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Nazir Hussain

Artists
  • Born: 15 May 1922 (Peshawar)
  • Died: 16 October 1987 (Bombay)
  • Primary Cinema: Hindi
  • Parents: Shahabzad Khan
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When one remembers the actor Nazir Hussain, an affectionate, emotional avuncular man doing his best for his family comes to mind immediately. Known for his legendary ability to cry on command, Nazir Hussain was even called “aansuon ka kanastar” (a canister of tears) in the industry.

 

Nazir Hussain was born in Usia in Uttar Pradesh in 1922. His father was a guard in the Railways and subsequently, the young Nazir Hussain grew up in Lucknow joining the Railways and also the British Army during the World War II. While posted in Malaysia and Singapore as part of the British Army, he came under the influence of Netaji Subhash Chandra Bose and joined his Indian National Army.

 

Following independence, Nazir Hussain started working in plays. He came in contact with Bimal Roy, who was planning to make a movie on Bose and the INA. Impressed by Hussain’s personality and voice, Bimal Roy wanted to cast him in Pehla Aadmi (1950). Though Hussain himself was not especially keen on this, he relented after some persuasion. The movie proved to be very successful, paving the path for Nazir Hussain’s future career.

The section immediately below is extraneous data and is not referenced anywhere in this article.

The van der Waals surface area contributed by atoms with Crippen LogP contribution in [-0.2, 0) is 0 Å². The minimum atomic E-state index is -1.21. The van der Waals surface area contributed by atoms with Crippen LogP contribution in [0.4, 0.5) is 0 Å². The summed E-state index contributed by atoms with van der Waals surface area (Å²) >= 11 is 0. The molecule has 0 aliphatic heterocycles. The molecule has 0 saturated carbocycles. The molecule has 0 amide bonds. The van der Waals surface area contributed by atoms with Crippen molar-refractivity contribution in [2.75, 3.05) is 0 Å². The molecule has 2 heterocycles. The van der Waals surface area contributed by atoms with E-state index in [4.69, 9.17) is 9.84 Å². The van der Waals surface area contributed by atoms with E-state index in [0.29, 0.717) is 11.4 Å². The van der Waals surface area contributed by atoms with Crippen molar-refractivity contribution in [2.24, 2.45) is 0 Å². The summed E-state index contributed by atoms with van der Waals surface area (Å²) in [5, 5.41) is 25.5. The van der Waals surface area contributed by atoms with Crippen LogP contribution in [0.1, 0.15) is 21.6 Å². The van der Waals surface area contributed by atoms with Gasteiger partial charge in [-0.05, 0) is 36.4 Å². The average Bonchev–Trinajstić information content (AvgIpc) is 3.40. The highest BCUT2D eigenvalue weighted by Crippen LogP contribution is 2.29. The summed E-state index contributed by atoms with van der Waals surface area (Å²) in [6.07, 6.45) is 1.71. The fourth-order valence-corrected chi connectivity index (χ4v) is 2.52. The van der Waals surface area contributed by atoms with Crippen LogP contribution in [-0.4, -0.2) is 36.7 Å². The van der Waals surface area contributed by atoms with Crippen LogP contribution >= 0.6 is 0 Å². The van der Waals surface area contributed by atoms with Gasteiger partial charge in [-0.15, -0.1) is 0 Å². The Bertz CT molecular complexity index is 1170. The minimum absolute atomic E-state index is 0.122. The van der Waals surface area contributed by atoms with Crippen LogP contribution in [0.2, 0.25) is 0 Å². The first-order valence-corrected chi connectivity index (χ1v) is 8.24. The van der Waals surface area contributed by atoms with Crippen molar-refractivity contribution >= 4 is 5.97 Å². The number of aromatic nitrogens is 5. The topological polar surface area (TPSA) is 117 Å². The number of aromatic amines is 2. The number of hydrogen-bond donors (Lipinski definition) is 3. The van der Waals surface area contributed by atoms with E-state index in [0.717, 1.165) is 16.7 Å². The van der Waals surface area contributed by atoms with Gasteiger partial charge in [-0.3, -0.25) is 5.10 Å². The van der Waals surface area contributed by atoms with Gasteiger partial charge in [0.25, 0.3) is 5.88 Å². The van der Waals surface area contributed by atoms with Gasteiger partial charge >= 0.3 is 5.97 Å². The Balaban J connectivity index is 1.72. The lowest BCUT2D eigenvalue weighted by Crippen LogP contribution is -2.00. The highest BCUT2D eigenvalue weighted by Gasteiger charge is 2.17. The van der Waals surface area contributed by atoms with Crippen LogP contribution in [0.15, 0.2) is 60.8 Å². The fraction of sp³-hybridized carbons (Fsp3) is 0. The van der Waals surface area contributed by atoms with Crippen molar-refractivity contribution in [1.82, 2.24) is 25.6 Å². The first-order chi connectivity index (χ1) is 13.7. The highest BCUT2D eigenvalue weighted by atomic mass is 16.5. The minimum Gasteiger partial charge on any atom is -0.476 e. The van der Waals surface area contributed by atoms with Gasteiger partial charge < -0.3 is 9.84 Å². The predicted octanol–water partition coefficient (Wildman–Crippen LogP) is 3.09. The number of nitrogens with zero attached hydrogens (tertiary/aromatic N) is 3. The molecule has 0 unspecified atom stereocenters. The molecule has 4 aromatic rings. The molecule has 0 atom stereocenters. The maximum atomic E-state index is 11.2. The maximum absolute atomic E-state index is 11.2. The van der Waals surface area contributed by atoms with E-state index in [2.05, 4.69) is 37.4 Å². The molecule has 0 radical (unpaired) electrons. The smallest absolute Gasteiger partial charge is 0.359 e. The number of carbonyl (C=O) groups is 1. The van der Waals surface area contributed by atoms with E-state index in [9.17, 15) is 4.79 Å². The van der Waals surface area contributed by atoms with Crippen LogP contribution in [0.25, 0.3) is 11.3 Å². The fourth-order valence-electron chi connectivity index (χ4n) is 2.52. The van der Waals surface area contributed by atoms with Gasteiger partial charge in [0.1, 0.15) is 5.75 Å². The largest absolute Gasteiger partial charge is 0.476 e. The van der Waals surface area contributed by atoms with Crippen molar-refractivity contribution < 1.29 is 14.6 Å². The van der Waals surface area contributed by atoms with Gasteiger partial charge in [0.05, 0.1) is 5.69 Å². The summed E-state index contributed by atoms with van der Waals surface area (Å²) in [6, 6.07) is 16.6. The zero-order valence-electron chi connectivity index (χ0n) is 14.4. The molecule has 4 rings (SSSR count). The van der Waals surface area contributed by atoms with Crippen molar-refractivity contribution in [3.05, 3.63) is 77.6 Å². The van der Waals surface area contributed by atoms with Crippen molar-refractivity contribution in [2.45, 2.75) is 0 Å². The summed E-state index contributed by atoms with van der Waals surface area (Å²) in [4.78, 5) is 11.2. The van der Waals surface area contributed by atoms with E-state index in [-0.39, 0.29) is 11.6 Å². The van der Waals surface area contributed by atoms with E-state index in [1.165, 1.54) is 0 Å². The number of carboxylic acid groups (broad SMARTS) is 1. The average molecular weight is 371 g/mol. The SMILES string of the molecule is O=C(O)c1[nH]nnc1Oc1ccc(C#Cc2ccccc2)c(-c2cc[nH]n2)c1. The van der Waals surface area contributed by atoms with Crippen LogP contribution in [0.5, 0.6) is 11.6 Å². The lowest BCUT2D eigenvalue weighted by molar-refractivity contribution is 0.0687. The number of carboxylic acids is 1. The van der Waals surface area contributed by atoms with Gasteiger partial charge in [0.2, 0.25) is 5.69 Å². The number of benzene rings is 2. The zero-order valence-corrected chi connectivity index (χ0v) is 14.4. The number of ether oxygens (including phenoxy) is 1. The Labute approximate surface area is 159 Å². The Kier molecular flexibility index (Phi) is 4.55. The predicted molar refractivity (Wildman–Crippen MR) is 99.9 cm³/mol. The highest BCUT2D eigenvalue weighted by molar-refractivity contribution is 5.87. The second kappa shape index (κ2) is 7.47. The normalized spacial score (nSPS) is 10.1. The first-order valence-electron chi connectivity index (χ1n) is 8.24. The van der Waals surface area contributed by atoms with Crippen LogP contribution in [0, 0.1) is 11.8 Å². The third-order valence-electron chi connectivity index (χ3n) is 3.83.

Becoming a permanent fixture in all Bimal Roy films, Nazir Hussain soon made a place for himself as a character actor. Between the 1950s and 1980s, he starred in several successful movies such as Devdas (1955), New Delhi (1956), Naya Daur (1957), Anuradha (1960), Parakh (1960), Gunga Jamuna (1961), Kashmir Ki Kali (1964) and Leader (1964), to just name a few.

 

Unknown to most, Nazir Hussain played an important role in the establishment of Bhojpuri cinema. A meeting with then President, Dr. Rajendra Prasad, led to his interest in the regional cinema when Prasad encouraged him to make movies in Bhojpuri. Taking his advice seriously, he made the first Bhojpuri film, Ganga Maiyya Tohe Piyari Chadhaibo (1963), for which he wrote the story and screenplay apart from acting. He remained actively involved the fledgling Bhojpuri industry and produced and directed many movies till the late 1970s. His movie Balam Pardesia (1979) is still considered a landmark in Bhojpuri cinema. Considered the father of Bhojpuri cinema, Nazir Hussain chose to make films focusing on societal problems like farmers’ woes and dowry.

 

Nazir Hussain died in Bombay on 16 October 1987 at a relatively young age of 65.